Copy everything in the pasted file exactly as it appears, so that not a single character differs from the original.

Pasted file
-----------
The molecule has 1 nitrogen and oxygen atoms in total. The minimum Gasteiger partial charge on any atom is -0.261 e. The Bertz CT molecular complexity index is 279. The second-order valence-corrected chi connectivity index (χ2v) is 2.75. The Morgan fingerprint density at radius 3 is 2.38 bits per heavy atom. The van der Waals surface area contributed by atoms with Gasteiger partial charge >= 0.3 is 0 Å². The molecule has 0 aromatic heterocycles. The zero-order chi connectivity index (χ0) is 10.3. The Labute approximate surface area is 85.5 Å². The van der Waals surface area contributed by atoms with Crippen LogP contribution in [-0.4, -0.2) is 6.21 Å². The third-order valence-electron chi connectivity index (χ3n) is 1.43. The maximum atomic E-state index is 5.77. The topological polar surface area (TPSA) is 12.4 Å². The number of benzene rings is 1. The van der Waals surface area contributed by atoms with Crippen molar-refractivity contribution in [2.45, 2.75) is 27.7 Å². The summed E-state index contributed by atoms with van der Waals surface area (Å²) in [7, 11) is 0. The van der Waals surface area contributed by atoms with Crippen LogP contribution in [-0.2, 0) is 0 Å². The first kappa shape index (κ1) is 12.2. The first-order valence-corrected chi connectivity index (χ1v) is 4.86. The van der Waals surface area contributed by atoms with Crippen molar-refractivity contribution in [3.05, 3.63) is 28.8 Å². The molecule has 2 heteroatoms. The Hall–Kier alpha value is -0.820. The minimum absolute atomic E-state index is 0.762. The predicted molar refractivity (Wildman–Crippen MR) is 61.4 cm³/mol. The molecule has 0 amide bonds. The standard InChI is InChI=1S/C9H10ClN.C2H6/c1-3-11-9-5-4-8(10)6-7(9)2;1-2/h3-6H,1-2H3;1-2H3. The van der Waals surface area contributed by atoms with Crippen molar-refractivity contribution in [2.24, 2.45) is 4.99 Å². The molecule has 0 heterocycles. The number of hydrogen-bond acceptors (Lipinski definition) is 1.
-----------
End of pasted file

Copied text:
The molecule has 1 nitrogen and oxygen atoms in total. The minimum Gasteiger partial charge on any atom is -0.261 e. The Bertz CT molecular complexity index is 279. The second-order valence-corrected chi connectivity index (χ2v) is 2.75. The Morgan fingerprint density at radius 3 is 2.38 bits per heavy atom. The van der Waals surface area contributed by atoms with Gasteiger partial charge >= 0.3 is 0 Å². The molecule has 0 aromatic heterocycles. The zero-order chi connectivity index (χ0) is 10.3. The Labute approximate surface area is 85.5 Å². The van der Waals surface area contributed by atoms with Crippen LogP contribution in [-0.4, -0.2) is 6.21 Å². The third-order valence-electron chi connectivity index (χ3n) is 1.43. The maximum atomic E-state index is 5.77. The topological polar surface area (TPSA) is 12.4 Å². The number of benzene rings is 1. The van der Waals surface area contributed by atoms with Crippen molar-refractivity contribution in [2.45, 2.75) is 27.7 Å². The summed E-state index contributed by atoms with van der Waals surface area (Å²) in [7, 11) is 0. The van der Waals surface area contributed by atoms with Crippen LogP contribution in [-0.2, 0) is 0 Å². The first kappa shape index (κ1) is 12.2. The first-order valence-corrected chi connectivity index (χ1v) is 4.86. The van der Waals surface area contributed by atoms with Crippen molar-refractivity contribution in [3.05, 3.63) is 28.8 Å². The molecule has 2 heteroatoms. The Hall–Kier alpha value is -0.820. The minimum absolute atomic E-state index is 0.762. The predicted molar refractivity (Wildman–Crippen MR) is 61.4 cm³/mol. The molecule has 0 amide bonds. The standard InChI is InChI=1S/C9H10ClN.C2H6/c1-3-11-9-5-4-8(10)6-7(9)2;1-2/h3-6H,1-2H3;1-2H3. The van der Waals surface area contributed by atoms with Crippen molar-refractivity contribution in [2.24, 2.45) is 4.99 Å². The molecule has 0 heterocycles. The number of hydrogen-bond acceptors (Lipinski definition) is 1.